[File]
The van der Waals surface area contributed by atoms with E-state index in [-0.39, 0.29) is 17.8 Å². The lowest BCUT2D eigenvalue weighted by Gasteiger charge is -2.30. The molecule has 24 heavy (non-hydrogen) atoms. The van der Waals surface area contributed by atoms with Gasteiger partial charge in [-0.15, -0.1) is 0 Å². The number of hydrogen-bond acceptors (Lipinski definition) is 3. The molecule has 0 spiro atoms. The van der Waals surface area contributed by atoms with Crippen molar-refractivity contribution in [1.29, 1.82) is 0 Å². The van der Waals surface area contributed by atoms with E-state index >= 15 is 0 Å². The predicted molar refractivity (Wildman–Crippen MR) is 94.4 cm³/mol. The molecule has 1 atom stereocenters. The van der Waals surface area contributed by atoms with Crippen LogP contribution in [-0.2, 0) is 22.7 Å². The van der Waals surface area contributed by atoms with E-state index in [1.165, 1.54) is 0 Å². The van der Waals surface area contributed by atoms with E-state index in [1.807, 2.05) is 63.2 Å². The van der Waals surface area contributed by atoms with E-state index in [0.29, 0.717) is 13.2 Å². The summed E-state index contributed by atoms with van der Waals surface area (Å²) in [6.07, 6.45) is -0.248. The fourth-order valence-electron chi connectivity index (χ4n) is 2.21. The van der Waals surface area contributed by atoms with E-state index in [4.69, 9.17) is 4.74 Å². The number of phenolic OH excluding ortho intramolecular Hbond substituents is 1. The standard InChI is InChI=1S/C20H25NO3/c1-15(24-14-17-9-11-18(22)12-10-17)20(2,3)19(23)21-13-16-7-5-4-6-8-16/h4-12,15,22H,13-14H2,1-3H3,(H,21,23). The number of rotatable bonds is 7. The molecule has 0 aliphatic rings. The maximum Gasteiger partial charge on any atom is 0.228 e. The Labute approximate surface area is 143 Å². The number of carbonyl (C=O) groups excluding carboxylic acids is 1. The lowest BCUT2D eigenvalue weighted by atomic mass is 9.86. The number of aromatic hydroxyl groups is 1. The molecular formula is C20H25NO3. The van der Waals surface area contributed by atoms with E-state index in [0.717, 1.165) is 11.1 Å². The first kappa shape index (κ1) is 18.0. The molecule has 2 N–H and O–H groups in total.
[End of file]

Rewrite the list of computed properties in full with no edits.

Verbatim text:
The van der Waals surface area contributed by atoms with E-state index in [-0.39, 0.29) is 17.8 Å². The lowest BCUT2D eigenvalue weighted by Gasteiger charge is -2.30. The molecule has 24 heavy (non-hydrogen) atoms. The van der Waals surface area contributed by atoms with Gasteiger partial charge in [-0.15, -0.1) is 0 Å². The number of hydrogen-bond acceptors (Lipinski definition) is 3. The molecule has 0 spiro atoms. The van der Waals surface area contributed by atoms with Crippen molar-refractivity contribution in [1.29, 1.82) is 0 Å². The van der Waals surface area contributed by atoms with E-state index >= 15 is 0 Å². The predicted molar refractivity (Wildman–Crippen MR) is 94.4 cm³/mol. The molecule has 1 atom stereocenters. The van der Waals surface area contributed by atoms with Crippen LogP contribution in [-0.2, 0) is 22.7 Å². The van der Waals surface area contributed by atoms with E-state index in [1.165, 1.54) is 0 Å². The van der Waals surface area contributed by atoms with E-state index in [1.807, 2.05) is 63.2 Å². The van der Waals surface area contributed by atoms with E-state index in [0.29, 0.717) is 13.2 Å². The summed E-state index contributed by atoms with van der Waals surface area (Å²) in [6.07, 6.45) is -0.248. The fourth-order valence-electron chi connectivity index (χ4n) is 2.21. The van der Waals surface area contributed by atoms with E-state index in [4.69, 9.17) is 4.74 Å². The number of phenolic OH excluding ortho intramolecular Hbond substituents is 1. The standard InChI is InChI=1S/C20H25NO3/c1-15(24-14-17-9-11-18(22)12-10-17)20(2,3)19(23)21-13-16-7-5-4-6-8-16/h4-12,15,22H,13-14H2,1-3H3,(H,21,23). The number of rotatable bonds is 7. The molecule has 0 aliphatic rings. The maximum Gasteiger partial charge on any atom is 0.228 e. The Labute approximate surface area is 143 Å². The number of carbonyl (C=O) groups excluding carboxylic acids is 1. The lowest BCUT2D eigenvalue weighted by atomic mass is 9.86. The number of aromatic hydroxyl groups is 1. The molecular formula is C20H25NO3. The van der Waals surface area contributed by atoms with E-state index in [0.717, 1.165) is 11.1 Å². The first kappa shape index (κ1) is 18.0. The molecule has 2 N–H and O–H groups in total.